Sesame oil (with a pale yellow colour) is extracted from the sesame seeds for nutritional use. Salad oil is extracted by an expeller and refined by alkaline treatment, water washing, bleaching with acid clay, and lastly a deodorizing process. Sesame oil and seeds are used in salads. Oils made from roasted or unroasted sesame seeds are used for cooking. The total polyphenol content, as measured by the Folin method, is about 3 times higher in black sesame meal than in white sesame meal (397); this difference is more pronounced in the sesame hulls as,,like in cereal grains, sesame hulls contain higher concentrations of polyphenols than their endosperm.

 The major polyphenols in sesame seeds are the lignans. The most abundant lignan is sesamin, with content values in sesame meal of 538 mg/100 g. Another major lignan in sesame is sesamolin (134 mg/ 100 g in sesame meal). Sesaminol, pinoresinol and matairesinol are present with content values of 103, 8.0 and 0.11 mg/ 100 g in sesame meal. Lignan glycosides are present in sesame meal and have been detected after basic hydrolysis (not able to release the aglycon from the glycosides), sesaminol triglucoside being the most abundant (68 mg/100 g in sesame meal). Furthermore, sesaminol diglucoside and sesaminol monoglucoside are found in sesame meals with contents of 11.6 and 8.3 mg/100 g respectively. Other minor lignans (detected after hydrolysis) are lariciresinol (11 mg/100 g), 7-hydroxymatairesinol (7.2 mg/100 g), medioresinol (4.2 mg/100 g) and todolactol A (2.5 mg/100 g). Trace values of other lignans have been found in sesame meal. Amongst them are secoisilariciresinol, iso-hydroxymatairesinol, cyclolariciresinol, conidendrin, syringaresinol and oxomatairesinol.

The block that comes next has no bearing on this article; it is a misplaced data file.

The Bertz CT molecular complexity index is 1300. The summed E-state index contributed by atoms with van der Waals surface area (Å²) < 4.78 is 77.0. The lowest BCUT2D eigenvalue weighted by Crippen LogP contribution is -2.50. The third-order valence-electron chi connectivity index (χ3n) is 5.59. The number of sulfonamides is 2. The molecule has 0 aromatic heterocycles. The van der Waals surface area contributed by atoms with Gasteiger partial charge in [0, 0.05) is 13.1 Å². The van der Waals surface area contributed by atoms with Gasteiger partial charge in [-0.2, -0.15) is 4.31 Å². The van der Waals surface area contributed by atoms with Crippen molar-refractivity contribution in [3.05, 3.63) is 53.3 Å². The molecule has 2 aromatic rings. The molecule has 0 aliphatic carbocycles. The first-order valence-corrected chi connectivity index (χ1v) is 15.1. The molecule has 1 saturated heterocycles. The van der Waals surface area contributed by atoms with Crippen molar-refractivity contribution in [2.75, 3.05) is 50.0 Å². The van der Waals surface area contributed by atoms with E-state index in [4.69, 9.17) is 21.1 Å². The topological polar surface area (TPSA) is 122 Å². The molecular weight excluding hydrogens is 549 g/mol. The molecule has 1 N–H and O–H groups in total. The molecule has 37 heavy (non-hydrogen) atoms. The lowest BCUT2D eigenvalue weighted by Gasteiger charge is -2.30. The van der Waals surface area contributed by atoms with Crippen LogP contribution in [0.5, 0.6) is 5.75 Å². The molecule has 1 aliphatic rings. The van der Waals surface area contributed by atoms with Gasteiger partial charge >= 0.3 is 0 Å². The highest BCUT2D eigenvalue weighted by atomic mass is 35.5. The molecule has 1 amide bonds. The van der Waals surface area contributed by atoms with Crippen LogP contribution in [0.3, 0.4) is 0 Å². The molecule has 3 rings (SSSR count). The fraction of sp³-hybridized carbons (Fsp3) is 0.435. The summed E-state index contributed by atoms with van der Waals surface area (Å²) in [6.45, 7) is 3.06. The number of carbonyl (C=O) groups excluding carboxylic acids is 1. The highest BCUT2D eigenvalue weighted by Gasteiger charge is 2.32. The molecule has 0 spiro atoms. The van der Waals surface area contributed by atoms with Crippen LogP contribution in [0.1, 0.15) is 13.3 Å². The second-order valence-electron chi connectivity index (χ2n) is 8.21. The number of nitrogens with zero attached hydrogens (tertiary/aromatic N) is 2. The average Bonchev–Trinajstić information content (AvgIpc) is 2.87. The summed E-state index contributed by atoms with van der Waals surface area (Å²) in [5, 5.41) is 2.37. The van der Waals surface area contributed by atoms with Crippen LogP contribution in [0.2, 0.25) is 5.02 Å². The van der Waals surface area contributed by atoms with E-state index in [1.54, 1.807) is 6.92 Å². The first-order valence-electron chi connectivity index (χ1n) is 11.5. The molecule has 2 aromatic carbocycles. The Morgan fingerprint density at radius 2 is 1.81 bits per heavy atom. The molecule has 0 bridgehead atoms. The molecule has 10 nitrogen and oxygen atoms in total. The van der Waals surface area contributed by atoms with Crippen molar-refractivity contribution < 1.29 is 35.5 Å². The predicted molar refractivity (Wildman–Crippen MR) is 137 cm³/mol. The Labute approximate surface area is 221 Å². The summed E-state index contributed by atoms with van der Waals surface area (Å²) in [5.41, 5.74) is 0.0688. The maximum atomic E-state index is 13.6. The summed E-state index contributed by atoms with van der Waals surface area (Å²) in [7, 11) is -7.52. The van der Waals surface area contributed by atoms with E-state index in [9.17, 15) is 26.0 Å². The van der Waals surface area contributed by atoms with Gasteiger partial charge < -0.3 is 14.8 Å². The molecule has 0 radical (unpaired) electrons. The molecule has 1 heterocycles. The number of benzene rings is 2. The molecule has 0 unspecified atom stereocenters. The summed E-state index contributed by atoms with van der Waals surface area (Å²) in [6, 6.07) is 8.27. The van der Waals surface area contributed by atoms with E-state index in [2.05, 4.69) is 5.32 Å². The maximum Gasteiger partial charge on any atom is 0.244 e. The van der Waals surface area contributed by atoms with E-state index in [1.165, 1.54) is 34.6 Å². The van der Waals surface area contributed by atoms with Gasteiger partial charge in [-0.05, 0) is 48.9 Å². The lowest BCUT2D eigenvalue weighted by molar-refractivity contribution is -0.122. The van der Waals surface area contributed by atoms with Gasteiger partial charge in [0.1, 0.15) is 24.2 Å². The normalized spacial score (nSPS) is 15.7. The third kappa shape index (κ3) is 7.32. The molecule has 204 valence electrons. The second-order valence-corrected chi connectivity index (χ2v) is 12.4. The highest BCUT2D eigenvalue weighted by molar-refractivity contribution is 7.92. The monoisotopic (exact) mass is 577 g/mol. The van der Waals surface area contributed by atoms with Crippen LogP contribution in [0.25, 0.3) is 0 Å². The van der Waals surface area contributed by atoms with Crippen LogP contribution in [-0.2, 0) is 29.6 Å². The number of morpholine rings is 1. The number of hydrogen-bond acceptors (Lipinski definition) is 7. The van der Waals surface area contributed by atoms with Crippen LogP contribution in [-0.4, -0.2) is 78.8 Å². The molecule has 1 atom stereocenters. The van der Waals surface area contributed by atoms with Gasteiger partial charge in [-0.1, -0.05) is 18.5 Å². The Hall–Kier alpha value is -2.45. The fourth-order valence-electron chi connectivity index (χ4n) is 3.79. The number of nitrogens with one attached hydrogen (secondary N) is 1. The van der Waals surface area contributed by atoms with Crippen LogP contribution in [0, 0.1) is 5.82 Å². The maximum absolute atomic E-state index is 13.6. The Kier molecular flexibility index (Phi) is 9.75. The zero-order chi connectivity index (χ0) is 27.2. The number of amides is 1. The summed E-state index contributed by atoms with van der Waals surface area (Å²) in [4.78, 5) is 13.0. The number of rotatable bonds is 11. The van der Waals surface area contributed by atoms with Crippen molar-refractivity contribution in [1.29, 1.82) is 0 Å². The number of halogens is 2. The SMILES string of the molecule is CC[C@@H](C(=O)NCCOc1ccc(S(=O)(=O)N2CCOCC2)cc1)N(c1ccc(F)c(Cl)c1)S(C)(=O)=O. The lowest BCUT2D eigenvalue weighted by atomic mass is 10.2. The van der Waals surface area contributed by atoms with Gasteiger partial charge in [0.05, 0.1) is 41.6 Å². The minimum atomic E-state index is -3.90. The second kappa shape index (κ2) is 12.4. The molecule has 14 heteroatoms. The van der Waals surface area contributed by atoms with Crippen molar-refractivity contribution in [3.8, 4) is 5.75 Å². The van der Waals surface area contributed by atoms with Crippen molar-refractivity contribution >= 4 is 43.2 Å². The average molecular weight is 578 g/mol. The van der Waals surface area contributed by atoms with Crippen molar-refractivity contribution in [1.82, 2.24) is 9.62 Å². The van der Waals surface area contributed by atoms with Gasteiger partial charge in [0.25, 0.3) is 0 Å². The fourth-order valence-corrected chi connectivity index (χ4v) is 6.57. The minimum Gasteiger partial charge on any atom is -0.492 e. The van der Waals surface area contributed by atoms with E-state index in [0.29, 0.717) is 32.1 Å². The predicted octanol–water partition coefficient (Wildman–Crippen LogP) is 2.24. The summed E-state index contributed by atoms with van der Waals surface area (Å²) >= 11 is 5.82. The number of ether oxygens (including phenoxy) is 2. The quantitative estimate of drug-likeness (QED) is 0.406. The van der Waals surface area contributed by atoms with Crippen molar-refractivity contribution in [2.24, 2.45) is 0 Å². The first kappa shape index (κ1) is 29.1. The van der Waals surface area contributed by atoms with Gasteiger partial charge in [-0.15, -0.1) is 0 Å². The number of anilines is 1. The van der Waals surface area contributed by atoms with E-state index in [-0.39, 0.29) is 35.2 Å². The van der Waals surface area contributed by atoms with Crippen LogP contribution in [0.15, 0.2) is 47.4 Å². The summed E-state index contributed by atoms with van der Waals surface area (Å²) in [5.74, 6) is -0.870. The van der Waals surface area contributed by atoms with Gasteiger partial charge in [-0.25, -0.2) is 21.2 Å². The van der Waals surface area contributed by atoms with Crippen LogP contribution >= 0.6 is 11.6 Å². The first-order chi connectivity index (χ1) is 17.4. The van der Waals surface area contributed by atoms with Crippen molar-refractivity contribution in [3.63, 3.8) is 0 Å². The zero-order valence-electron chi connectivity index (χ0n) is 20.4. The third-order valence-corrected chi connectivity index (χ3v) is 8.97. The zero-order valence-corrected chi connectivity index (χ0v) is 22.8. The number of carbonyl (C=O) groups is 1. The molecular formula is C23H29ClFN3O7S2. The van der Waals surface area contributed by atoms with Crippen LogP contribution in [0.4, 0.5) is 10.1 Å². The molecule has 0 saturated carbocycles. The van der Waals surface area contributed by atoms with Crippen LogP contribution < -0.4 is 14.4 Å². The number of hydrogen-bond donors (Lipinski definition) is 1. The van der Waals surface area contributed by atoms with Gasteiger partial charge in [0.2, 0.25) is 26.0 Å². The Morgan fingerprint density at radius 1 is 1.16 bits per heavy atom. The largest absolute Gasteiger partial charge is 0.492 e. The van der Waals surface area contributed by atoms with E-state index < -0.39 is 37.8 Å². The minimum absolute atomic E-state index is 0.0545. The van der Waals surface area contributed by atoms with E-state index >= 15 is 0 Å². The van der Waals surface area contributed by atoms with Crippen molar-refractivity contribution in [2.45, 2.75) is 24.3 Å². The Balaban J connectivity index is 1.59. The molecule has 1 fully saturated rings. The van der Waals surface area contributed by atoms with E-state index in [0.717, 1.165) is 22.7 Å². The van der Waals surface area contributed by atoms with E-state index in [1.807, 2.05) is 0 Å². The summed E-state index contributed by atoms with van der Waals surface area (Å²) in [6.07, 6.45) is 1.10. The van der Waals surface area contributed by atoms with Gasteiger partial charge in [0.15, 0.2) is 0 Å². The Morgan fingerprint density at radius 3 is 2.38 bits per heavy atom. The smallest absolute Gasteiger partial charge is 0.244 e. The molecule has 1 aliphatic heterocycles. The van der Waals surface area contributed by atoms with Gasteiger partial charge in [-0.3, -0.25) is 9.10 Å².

The oil content of white seeded sesame varieties is higher than that of black seeded varieties (398, 399). Sesame oil contains 421 mg/100 g sesamin. Sesaminol and sesamolin contents are 305 and 243 mg/100 g oil respectively. Sesamolinol is found in lower amounts in oil (56 mg/100 g). Other lignans, episesamin, episesaminol and sesamol, have also been detected in sesame oils. Next to lignans, sesame contains phenolic acids. Both ester and insoluble-bound forms of caffeic acid, p-coumaric acid and ferulic acid are found in sesame meal, the ester forms being more abundant. The proportion of esterified to insoluble bound phenolic acids in defatted sesame meal (DW) is 4:1 (341). Roasted sesame oil contains minor amounts of benzaldehyde. Volatile compounds in roasted sesame seeds are guaiacol, 3-acetylanisole, acetophenone, benzenemethanol and 2-methoxy-5-(1-propenyl)phenol. Oil extracted from light-roasted sesame seeds is richer in these volatile compounds than oil extracted from deep-roasted seeds. 

Black sesame seeds are richer in sesaminol than white sesame seeds. Conversely, white sesame seeds are richer in sesamin compared to black sesame seeds. No difference was found between black and white sesame seeds in sesamolin and sesamolinol contents (398).